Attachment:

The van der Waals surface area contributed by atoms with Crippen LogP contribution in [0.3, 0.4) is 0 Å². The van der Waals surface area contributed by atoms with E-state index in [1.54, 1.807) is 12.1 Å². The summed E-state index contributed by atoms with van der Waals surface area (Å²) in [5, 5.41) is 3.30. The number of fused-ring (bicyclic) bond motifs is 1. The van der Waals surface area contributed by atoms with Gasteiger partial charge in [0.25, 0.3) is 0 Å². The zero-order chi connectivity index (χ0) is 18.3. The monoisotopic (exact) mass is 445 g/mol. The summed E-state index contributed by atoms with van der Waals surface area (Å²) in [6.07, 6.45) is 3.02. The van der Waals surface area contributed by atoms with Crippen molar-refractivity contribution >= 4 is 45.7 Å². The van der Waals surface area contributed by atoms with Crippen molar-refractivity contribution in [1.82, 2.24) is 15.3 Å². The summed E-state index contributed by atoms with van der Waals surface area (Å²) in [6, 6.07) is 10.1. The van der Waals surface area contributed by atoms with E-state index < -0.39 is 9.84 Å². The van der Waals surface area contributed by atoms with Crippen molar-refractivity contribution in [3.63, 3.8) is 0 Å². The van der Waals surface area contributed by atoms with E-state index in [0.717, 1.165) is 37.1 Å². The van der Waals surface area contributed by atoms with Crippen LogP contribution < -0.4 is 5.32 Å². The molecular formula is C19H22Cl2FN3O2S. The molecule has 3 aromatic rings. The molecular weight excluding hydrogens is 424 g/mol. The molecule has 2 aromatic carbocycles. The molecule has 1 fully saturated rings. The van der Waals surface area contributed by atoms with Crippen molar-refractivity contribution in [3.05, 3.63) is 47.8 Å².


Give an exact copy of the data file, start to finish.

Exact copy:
The van der Waals surface area contributed by atoms with Crippen LogP contribution in [0.3, 0.4) is 0 Å². The van der Waals surface area contributed by atoms with E-state index in [1.54, 1.807) is 12.1 Å². The summed E-state index contributed by atoms with van der Waals surface area (Å²) in [5, 5.41) is 3.30. The number of fused-ring (bicyclic) bond motifs is 1. The van der Waals surface area contributed by atoms with Gasteiger partial charge in [0.25, 0.3) is 0 Å². The zero-order chi connectivity index (χ0) is 18.3. The monoisotopic (exact) mass is 445 g/mol. The summed E-state index contributed by atoms with van der Waals surface area (Å²) in [6.07, 6.45) is 3.02. The van der Waals surface area contributed by atoms with Crippen molar-refractivity contribution >= 4 is 45.7 Å². The van der Waals surface area contributed by atoms with Crippen molar-refractivity contribution in [1.82, 2.24) is 15.3 Å². The summed E-state index contributed by atoms with van der Waals surface area (Å²) in [6, 6.07) is 10.1. The van der Waals surface area contributed by atoms with E-state index < -0.39 is 9.84 Å². The van der Waals surface area contributed by atoms with Crippen molar-refractivity contribution in [3.63, 3.8) is 0 Å². The van der Waals surface area contributed by atoms with E-state index in [0.717, 1.165) is 37.1 Å². The van der Waals surface area contributed by atoms with Crippen LogP contribution < -0.4 is 5.32 Å². The molecular formula is C19H22Cl2FN3O2S. The molecule has 3 aromatic rings. The molecular weight excluding hydrogens is 424 g/mol. The molecule has 2 aromatic carbocycles. The molecule has 1 fully saturated rings. The van der Waals surface area contributed by atoms with Crippen molar-refractivity contribution in [3.05, 3.63) is 47.8 Å².